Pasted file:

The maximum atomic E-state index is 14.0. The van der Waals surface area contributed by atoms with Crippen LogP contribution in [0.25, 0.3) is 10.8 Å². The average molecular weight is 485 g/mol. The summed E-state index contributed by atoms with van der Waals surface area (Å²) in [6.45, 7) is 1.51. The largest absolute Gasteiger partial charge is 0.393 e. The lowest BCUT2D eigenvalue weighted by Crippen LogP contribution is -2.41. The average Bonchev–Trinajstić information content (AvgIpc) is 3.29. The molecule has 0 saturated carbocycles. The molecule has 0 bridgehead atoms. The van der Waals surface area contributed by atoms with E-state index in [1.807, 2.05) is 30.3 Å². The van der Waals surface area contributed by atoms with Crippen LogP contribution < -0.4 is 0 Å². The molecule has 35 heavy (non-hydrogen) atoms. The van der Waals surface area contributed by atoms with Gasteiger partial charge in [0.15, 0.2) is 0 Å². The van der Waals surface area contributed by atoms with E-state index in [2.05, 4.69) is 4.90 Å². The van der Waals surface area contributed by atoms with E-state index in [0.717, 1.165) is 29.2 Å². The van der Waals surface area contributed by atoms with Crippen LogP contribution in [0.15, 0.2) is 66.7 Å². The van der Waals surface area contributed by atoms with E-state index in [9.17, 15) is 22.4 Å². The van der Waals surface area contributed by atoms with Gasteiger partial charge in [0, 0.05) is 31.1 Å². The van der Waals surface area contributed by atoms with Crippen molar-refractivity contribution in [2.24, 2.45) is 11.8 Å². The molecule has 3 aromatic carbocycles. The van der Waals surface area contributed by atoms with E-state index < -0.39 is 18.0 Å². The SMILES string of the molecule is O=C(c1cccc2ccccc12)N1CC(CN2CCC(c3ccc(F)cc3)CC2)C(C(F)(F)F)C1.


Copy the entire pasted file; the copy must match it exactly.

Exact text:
The maximum atomic E-state index is 14.0. The van der Waals surface area contributed by atoms with Crippen LogP contribution in [0.25, 0.3) is 10.8 Å². The average molecular weight is 485 g/mol. The summed E-state index contributed by atoms with van der Waals surface area (Å²) in [6.45, 7) is 1.51. The largest absolute Gasteiger partial charge is 0.393 e. The lowest BCUT2D eigenvalue weighted by Crippen LogP contribution is -2.41. The average Bonchev–Trinajstić information content (AvgIpc) is 3.29. The molecule has 0 saturated carbocycles. The molecule has 0 bridgehead atoms. The van der Waals surface area contributed by atoms with E-state index in [1.807, 2.05) is 30.3 Å². The van der Waals surface area contributed by atoms with Crippen LogP contribution < -0.4 is 0 Å². The molecule has 35 heavy (non-hydrogen) atoms. The van der Waals surface area contributed by atoms with Gasteiger partial charge in [0.15, 0.2) is 0 Å². The van der Waals surface area contributed by atoms with E-state index in [2.05, 4.69) is 4.90 Å². The van der Waals surface area contributed by atoms with E-state index in [0.717, 1.165) is 29.2 Å². The van der Waals surface area contributed by atoms with Crippen LogP contribution in [0.15, 0.2) is 66.7 Å². The van der Waals surface area contributed by atoms with E-state index in [9.17, 15) is 22.4 Å². The van der Waals surface area contributed by atoms with Gasteiger partial charge in [0, 0.05) is 31.1 Å². The van der Waals surface area contributed by atoms with Crippen molar-refractivity contribution in [2.24, 2.45) is 11.8 Å². The molecule has 3 aromatic carbocycles. The van der Waals surface area contributed by atoms with E-state index < -0.39 is 18.0 Å². The SMILES string of the molecule is O=C(c1cccc2ccccc12)N1CC(CN2CCC(c3ccc(F)cc3)CC2)C(C(F)(F)F)C1.